Sunday, 21 October 2007

In the steps of McGonagall

I arrived at the pub, bought a $7 jug of Speights, waited for Schroeder, and informed him that no-one had shown any interest in verse, (just like McGonagall visiting Balmoral) so we had another drink and left. Sailing tomorrow, we hope.

Saturday, 20 October 2007

Homage to McGonagall - and Speights

In homage to the great tragedian, William Topaz McGonagall of Dundee, I penned the following today;

The Great Floating Alehouse of the River Thames
by Gregor McRonagall

Oh wonder of the modern age,
An alehouse floats
Upon a boat.
All the way from the Antipodes
To London, with much speed.
Where everyone agrees it’s great,
To drink fine ale from a man named Speight.

Oh alehouse on the river Thame
Your name is sure to bring much fame
And give renown to the Kiwi name
Without any blame.
And people say it’s really excellent
To drink Speights in London without dissent
And take some home, as a present.

What's it for? Speights beer are putting on a promotional event tomorrow, somehow associated with the opening of a Speights Ale House in London (which has been carried on a boat crewed by Kiwis, if you believe the TV ads), and there are prizes for songs and poems incorporating the product. Schroeder will declaim my words in the grand style. Should be worth a t-shirt, I reckon.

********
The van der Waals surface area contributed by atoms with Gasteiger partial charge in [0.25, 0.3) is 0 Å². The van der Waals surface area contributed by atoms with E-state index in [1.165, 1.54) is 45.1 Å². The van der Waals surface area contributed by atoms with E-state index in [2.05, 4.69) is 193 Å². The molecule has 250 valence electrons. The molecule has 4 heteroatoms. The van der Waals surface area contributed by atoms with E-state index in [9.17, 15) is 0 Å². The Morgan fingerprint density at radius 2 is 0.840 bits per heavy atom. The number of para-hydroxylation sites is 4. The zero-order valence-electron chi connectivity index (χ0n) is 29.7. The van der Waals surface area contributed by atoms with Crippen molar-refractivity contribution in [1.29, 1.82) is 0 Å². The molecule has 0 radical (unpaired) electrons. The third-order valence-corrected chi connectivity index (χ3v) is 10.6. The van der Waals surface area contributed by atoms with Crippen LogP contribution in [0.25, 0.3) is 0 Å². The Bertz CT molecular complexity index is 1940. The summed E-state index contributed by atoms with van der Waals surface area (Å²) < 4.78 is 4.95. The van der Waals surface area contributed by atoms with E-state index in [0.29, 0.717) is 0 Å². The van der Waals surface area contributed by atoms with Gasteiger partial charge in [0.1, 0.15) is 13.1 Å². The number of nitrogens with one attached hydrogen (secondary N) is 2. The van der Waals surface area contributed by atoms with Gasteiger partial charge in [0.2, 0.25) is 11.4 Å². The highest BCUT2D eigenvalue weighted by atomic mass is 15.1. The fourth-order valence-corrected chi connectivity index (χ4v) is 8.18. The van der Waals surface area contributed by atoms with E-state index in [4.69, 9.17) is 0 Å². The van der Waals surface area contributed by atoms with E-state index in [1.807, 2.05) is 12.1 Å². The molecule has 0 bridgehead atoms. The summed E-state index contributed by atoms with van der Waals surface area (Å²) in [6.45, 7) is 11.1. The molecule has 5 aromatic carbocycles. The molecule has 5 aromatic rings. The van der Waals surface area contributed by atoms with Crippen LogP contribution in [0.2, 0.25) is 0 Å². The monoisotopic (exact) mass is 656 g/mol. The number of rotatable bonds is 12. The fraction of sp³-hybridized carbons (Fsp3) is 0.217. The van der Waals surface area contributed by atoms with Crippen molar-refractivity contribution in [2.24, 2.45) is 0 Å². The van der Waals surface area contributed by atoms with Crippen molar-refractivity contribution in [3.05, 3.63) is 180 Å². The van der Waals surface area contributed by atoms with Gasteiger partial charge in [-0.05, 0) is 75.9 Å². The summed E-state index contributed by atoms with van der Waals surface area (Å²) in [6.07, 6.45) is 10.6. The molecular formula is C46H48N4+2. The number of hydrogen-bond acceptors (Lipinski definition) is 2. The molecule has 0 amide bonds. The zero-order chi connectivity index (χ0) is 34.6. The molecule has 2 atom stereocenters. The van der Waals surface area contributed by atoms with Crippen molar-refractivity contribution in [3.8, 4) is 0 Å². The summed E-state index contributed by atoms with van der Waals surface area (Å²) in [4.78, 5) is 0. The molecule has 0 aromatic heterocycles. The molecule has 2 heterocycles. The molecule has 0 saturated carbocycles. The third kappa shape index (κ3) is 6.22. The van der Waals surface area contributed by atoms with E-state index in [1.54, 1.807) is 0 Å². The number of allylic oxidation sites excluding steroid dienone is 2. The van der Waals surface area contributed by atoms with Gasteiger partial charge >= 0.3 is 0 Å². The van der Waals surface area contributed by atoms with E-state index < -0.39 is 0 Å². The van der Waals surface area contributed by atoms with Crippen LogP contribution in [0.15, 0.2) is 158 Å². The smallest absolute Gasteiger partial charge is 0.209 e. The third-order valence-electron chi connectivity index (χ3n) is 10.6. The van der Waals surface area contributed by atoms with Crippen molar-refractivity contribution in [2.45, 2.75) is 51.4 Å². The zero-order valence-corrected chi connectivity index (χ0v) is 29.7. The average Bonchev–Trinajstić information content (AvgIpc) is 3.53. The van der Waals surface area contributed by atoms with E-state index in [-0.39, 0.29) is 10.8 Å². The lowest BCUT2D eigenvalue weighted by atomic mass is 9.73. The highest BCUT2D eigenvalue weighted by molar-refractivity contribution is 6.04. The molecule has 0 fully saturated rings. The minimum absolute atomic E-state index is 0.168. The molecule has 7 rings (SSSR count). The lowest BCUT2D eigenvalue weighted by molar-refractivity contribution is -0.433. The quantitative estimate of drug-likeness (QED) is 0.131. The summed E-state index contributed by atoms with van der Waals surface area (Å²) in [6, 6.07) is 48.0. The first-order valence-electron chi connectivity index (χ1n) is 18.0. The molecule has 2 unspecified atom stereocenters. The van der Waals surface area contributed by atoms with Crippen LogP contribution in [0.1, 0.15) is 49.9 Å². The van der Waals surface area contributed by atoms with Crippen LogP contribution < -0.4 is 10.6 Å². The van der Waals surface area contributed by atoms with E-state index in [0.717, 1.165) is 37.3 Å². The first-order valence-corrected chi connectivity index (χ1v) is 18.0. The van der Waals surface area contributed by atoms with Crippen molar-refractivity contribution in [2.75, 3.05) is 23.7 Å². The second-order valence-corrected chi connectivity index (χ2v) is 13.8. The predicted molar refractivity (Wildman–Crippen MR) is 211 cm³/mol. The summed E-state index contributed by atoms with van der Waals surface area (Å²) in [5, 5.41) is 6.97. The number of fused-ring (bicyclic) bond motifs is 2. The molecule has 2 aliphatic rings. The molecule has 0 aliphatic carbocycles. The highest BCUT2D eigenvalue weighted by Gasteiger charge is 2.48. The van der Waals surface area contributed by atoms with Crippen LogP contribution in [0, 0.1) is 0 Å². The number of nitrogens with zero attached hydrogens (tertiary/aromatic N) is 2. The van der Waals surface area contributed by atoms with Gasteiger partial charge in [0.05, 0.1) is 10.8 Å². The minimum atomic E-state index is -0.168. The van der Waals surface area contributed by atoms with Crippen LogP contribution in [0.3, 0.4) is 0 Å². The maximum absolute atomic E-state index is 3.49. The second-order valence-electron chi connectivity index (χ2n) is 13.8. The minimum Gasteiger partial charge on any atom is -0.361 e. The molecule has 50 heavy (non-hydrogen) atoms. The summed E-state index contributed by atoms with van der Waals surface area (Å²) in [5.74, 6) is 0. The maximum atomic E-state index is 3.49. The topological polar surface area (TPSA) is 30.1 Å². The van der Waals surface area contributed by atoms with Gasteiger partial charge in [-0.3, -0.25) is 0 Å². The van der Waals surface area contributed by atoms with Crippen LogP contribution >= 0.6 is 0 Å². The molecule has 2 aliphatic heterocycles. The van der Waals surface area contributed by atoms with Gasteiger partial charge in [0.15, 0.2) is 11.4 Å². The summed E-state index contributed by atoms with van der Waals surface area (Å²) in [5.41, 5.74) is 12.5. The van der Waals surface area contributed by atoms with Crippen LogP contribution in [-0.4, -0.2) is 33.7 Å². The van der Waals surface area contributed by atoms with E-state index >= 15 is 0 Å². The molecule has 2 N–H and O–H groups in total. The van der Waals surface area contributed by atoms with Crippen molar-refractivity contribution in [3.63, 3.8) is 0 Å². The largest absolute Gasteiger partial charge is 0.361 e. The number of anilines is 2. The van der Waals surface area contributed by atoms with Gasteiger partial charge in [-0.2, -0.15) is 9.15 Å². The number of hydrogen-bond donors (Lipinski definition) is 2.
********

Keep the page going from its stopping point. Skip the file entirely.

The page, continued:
Wednesday, 17 October 2007


Observant people with very little to do will see that this blog changes its template a lot. This is testament to Blogger's ease of customisation and my inability to leave well alone. Sometimes it means I've got nothing to say.

Today, however, I have some wisdom to impart.
  • Postal voting is a big mistake.
  • Bike helmet straps really do need to be done up.
  • Educationalists possess a well demonstrated inability to utilise miniscule verbal utterances.
  • Christchurch drivers are the laziest, greediest, pushiest, bunch of drongos I've ever been subjected to.
  • Speights IS great.
  • Getting older is less fun than it used to be.
There, that feels better.

Tuesday, 16 October 2007

What a lovely day!

There might be terrorists in Happy Valley and the Ureweras (read Russell Brown's take on the fuss), but all is happiness filled here in Christchurch today. There's a warm NW wind, spring blossom and leaves on the trees, and the students are about to have their last lectures. As always with the last week before exams, lectures are full up, and so are the carparks. This is a snap of the 2 o'clock park-hunters circling in front the Law building.